• G20: USCIB participates regularly in employer consultations with the G20 Labor Ministers organized jointly by IOE and BIAC as well as with the G20 Employment Working Group, advocating for reducing skills mismatches and improving the enabling environments for enterprise growth. USCIB played a key role in creating the Global Apprenticeship Network (GAN) to address youth unemployment and skills mismatches all over the world.
  • International Organization of Migration (IOM) and Global Forum on Migration & Development (FGMD): USICB has been instrumental in addressing the complexity of labor migration, including by helping, through the IOE, to create a Private Sector Interaction Mechanism at the GFMD and in driving the development of a fair recruitment initiative at the IOM – the IRIS program.

Washington, D.C.

USCIB convenes regularly with U.S. Government officials to ensure the U.S. business position gets considered:

  • at the Department of Labor, including the President’s Committee on the ILO and the Tripartite Advisory Panel on International Labor Standards (TAPILS), which ensures that all ILO conventions being considered for U.S. ratification conform to U.S. law and practice.
  • on the National Advisory Committee for Labor Provisions in U.S. Free Trade Agreements, which provides business views on trade agreement negotiations related to labor issues.
  • in emergent Executive branch and Congressional initiatives focused on eliminating forced labor and human trafficking in global supply chains.
  • in the Initiative to Promote Fundamental Labour Rights and Practices in Myanmar, a multi-stakeholder effort led by the United State Trade Representative to upgrade social protection in Myanmar.

Upcoming Events

  • USCIB Corporate Responsibility and Labor & Employment Policy Meetings, May 3 and 4

News Stories

USCIB Welcomes New Vice President for Labor Affairs and Corporate Responsibility (4/17/2017) - USCIB welcomed Gabriella Rigg Herzog as its new Vice President for Labor Affairs and Corporate Responsibility yesterday, April 17. Herzog will be based in USCIB’s New York office.
ILO Endorses Revised MNE Declaration (3/27/2017) - The International Labor Organization (ILO) recently held the 329th Session of its Governing Body (GB), which resulted in an endorsement of the revised Tripartite Declaration of Principles concerning Multinational Enterprises and Social Policy (MNE Declaration) and offering guidelines to multinational enterprises, governments, and employers’ and workers’ organizations in such areas as employment, training, conditions of work and life and industrial relations.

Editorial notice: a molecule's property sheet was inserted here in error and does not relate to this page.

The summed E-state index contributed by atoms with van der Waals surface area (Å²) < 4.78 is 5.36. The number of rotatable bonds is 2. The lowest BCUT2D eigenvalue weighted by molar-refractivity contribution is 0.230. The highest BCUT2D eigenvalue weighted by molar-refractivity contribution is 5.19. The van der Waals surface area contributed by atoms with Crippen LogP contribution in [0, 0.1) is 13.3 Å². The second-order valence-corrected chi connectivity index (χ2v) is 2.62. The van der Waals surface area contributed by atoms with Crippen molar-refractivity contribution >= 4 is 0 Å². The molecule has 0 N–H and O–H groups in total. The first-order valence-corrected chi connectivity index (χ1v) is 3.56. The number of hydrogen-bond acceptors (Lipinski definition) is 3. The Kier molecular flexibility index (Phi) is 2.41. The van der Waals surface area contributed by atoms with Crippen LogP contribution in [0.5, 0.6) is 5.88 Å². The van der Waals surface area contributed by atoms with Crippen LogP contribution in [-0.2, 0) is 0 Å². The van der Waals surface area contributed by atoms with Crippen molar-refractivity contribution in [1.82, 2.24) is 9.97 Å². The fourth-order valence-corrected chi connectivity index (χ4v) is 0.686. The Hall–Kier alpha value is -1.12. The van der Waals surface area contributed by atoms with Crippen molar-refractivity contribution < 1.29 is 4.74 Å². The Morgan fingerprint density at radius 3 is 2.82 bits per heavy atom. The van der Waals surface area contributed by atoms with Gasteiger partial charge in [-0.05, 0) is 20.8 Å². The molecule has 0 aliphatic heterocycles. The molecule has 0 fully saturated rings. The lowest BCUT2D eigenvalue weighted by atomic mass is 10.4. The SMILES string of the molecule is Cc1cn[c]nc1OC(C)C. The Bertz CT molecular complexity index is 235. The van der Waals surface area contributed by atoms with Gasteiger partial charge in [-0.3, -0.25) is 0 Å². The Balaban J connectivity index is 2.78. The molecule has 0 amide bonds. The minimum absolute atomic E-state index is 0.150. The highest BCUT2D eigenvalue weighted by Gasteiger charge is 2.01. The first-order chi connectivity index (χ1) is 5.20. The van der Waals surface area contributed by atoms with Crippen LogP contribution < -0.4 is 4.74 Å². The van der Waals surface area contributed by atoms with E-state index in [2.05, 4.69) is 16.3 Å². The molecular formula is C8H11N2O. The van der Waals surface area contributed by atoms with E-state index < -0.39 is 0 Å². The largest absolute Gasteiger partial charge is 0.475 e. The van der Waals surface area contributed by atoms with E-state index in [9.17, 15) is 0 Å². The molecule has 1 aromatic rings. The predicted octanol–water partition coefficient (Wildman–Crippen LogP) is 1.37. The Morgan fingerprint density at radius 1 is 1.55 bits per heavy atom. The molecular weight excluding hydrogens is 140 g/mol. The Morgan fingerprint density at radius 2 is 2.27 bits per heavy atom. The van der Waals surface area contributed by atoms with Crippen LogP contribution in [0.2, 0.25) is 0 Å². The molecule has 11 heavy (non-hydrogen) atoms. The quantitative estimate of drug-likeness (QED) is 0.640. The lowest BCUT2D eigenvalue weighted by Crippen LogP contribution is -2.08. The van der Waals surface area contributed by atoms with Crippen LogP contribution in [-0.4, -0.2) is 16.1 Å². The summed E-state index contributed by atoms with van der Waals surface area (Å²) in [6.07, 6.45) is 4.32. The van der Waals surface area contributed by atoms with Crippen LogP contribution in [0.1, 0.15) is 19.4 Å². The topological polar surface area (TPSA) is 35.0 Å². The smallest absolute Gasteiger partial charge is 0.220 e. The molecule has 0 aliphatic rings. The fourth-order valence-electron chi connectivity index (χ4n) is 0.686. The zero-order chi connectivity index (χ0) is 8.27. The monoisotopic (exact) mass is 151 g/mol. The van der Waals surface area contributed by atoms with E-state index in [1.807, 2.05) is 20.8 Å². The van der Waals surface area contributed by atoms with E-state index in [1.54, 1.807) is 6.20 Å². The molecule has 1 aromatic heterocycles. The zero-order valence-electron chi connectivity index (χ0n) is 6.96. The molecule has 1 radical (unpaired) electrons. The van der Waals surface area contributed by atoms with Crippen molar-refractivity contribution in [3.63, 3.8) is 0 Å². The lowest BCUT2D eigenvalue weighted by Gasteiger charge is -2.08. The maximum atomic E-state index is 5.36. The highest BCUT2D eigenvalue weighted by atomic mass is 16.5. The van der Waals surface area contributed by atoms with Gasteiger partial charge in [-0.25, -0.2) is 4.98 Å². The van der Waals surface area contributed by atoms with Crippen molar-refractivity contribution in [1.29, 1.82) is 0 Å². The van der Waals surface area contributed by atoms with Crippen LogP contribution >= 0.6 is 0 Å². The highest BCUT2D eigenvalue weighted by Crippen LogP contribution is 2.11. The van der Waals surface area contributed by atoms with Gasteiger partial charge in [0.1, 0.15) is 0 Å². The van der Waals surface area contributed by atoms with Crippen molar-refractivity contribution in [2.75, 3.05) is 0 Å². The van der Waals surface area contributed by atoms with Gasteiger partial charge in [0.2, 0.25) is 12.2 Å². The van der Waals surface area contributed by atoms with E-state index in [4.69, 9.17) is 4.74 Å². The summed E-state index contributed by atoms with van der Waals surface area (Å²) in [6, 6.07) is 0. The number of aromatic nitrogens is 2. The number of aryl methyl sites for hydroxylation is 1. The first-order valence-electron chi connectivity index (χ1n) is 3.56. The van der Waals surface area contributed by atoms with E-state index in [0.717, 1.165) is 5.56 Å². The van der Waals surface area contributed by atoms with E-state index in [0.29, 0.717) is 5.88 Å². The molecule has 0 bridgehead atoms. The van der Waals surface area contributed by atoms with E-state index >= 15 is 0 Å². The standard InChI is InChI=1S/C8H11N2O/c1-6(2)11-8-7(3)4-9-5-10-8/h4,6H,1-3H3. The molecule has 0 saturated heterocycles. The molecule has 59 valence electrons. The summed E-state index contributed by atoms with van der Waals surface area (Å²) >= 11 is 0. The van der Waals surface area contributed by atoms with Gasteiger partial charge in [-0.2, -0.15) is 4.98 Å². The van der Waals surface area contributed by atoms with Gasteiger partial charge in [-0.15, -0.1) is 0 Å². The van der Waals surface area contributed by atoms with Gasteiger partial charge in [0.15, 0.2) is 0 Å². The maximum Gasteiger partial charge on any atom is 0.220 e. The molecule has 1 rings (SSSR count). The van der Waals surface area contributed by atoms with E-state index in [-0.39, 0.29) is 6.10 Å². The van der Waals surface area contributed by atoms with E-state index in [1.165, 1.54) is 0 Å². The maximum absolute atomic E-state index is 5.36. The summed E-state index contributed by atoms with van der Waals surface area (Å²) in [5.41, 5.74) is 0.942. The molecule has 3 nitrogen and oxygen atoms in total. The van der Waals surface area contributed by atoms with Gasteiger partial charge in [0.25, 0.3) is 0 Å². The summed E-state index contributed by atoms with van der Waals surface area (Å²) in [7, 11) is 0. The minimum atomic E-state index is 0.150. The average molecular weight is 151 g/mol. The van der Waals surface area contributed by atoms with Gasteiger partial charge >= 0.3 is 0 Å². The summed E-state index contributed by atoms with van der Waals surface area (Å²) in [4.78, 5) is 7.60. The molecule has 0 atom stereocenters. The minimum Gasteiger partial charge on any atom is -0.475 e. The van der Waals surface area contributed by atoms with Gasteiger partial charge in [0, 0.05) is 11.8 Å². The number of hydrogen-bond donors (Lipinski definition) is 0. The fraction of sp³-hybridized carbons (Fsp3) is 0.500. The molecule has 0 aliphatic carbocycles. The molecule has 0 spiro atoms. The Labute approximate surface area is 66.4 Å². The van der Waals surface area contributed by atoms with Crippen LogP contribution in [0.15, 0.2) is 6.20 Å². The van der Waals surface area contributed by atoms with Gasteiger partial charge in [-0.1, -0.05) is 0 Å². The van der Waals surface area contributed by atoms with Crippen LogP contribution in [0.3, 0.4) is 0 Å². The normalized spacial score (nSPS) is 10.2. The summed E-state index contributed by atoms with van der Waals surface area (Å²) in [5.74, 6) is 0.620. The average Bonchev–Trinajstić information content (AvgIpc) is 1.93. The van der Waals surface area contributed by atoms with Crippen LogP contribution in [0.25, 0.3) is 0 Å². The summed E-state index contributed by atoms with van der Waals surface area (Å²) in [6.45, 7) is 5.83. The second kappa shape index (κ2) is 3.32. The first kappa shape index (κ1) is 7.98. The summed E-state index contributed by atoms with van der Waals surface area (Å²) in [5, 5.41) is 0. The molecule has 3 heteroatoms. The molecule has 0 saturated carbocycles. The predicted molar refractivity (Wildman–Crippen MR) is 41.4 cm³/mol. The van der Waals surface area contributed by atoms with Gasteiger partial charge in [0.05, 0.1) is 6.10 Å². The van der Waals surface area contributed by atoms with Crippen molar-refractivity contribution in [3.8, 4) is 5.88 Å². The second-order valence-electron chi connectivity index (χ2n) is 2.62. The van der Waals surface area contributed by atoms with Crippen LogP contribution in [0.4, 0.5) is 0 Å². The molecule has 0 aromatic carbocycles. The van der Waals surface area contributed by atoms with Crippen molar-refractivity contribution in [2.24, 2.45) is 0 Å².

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Press Releases

USCIB Welcomes Selection of Guterres as New UN Secretary General (10/7/2016) - USCIB applauded the selection of former Portuguese Prime Minister Antonio Guterres as the next secretary general, succeeding Ban Ki-moon.
Business Urges G20 to Support Private-Sector Led Growth and Job Creation (9/9/2014) - Leaders of USCIB’s global network have urged G20 governments to pursue an agenda of smarter regulation, labor market flexibility, and eliminating barriers that inhibit entrepreneurs from starting and growing businesses. Daniel Funes de Rioja, President of the International Organization of Employers (IOE), and Phil O’Reilly, chair of the Business and Industry Advisory Committee (BIAC), addressed […]

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Op-Eds and Speeches

USCIB in the News: Op-ed in The Hill on UN Funding (1/11/2017) - USCIB President and CEO Peter Robinson published a timely op-ed in The Hill addressing calls in Congress to withhold funding for the United Nations.
Predicting the Unpredictable: Skills for the 21st Century (6/10/2014) - By Peter Robinson, USCIB President and CEO. Remarks at the International Organization of Employers Leaders' Summit in Geneva. "Listening to my distinguished colleagues on this panel, I am once again struck by the depth of expertise in the IOE’s worldwide network. This demonstrates the importance, now more than ever, of bringing business expertise to the table in high-level discussions of how we can build more dynamic and resilient societies around the world."

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Staff Contact:   Gabriella Rigg Herzog

Vice President, Labor Affairs and Corporate Responsibility
Tel: 212.703.5056

Gabriella Rigg Herzog leads USCIB policy and programs on corporate responsibility, international labor standards and corporate governance. She manages USCIB engagement with its affiliated organizations, U.S. government agencies, and United Nations agencies on international corporate responsibility principles, codes of conduct and multi-stakeholder initiatives, as well as international and transnational regulatory activities on labor and employment policies, sustainable development and corporate governance.